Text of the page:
You could credit this song with single-handedly driving John Mayer out of the pop heartthrob business and into the Grateful Dead – which is just one of the things to love about it. Along with the Joey Ramone-style way she says, “Next chapter!”

Best line: “See me nervously pulling at my clothes and trying to look busy.” 

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40

“How You Get the Girl” (2014)

A seminar on girl hearts and the wooing thereof, with Coach Taylor offering a pep talk to girl-curious boys everywhere. She busts out her trusty acoustic guitar, teardrop stains and all, just to turn it into a beatbox.

Best line: “Stand there like a ghost shaking from the rain / She’ll open up the door and say ‘Are you insane?'”

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39

“Hey Stephen” (2008)

Loaded with classic girl-group flourishes, right from the opening “Be My Baby” drum beat. Plus, it begins and ends with her finest humming solos. If she wanted to hum on every song, she could make that work.

Best line: “All those other girls, well, they’re beautiful/But would they write a song for you?”

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38

“Should’ve Said No” (2006)

A pissed-off highlight of the debut, with an Oasis-worthy chorus. Savor the perfect Liam Gallagher way she milks the vowels of “begging for forgiveness at my fee-ee-eet.”

Best line: “It was a moment of weakness, and you said yes.”

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37

“Dancing With Our Hands Tied” (2017)

“Dancing With Our Hands Tied” has more of Romeo and Juliet‘s actual plot than “Love Story” did. She slips away in secret with a forbidden lover who paints her blue heart gold, over Eighties “Take On Me”-style beats. The saddest line Fiona Apple ever wrote – “I know I’m a mess he don’t wanna clean up” – finally finds a new home in a Swift song: “I’m a mess, but I’m the mess that you wanted.”

Best line: “I’d kiss you as the lights went out / Swaying as the room burned down.”

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36

“White Horse” (2008)

Teen Romantic Tay meets Bitter Adult Tay in a superbly disenchanted breakup ballad that gives up on princesses and fairy tales.

Best line: “I’m not the one you’ll sweep off her feet/Lead up the stairwell.” 

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35

“Teardrops on My Guitar” (2006)

One of her defining early smashes – and the one that marked her crucial crossover to the minivan-mom adult audience, where country stars do most of their business. It also inspired the first anti-Taylor answer song – Joe Jonas sang, “I’m done with superstars/And all the tears on her guitar” in 2009, on the JoBros’ instantly forgotten Lines, Vines and Trying Times.

Best line: “Drew walks by me/Can he tell that I can’t breathe?”

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34

“Sad Beautiful Tragic” (2012)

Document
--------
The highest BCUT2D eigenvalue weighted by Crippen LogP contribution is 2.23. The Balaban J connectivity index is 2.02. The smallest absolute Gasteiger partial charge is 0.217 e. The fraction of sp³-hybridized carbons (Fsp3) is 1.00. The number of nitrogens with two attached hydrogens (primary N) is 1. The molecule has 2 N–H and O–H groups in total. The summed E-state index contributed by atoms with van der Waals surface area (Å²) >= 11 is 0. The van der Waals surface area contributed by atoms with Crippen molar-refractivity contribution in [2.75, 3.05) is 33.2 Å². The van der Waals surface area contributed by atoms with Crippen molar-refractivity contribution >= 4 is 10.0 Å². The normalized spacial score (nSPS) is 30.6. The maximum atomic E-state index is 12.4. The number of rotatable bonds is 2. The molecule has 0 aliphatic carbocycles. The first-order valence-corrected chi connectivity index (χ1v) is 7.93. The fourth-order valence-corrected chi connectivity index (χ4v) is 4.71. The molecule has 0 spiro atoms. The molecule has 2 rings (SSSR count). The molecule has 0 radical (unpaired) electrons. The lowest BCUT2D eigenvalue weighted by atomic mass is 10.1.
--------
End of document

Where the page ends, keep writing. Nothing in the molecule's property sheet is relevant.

She must have heard a Mazzy Star song on the radio that morning and thought, “Hey, this sounds like fun.” All the details are in place, from her woozy Hope Sandoval mumble to the way Nathan Chapman nails Sandoval’s exact tambourine sound. Such an underrated Red gem, one she’s almost never done live. Would any other songwriter on Earth have the sheer gall to get away with that title? Let’s hope nobody tries.

Best line: “You’ve got your demons, and, darling, they all look like me.” 

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33

“I Did Something Bad” (2017)

Wait, she fell in love with a narcissist? Who saw that coming? Despite the Eurodisco bleeps and bloops, this is a total Nineties grunge-rock rager – she switches into Eddie Vedder/Scott Weiland mode when she growls that “over and over and over again if IIII could.” Here’s hoping she breaks out the electric guitar to rock it live, especially the witch-burning finale when she leaps into the “light me up” chant.

Best line: “I never trust a playboy but they love me / So I fly ’em all around the world and I let them think they saved me.”

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32

“Mine” (2010)

“You made a rebel of a careless man’s careful daughter” is one of those hooks where she seems to cram a whole life story into one line.

Best line: “I was a flight risk with a fear of falling.”

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31

“Wildest Dreams” (2014)

You rang, Goth Taylor? At first this might have seemed like a minor pleasure on 1989, but it really sounds stronger and stronger over the years, especially when she hiccups the words “my last request ih-is.” The video features giraffes and zebras.

Best line: “He’s so tall and handsome as hell/He’s so bad, but he does it so well.” 

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30

“This Love” (2014)

A meditative 1989 nocturne – half acoustic introspection, half electro reverie – as she genuflects in the midnight hour.

Best line: “I could go on and on, on and on/And I will.”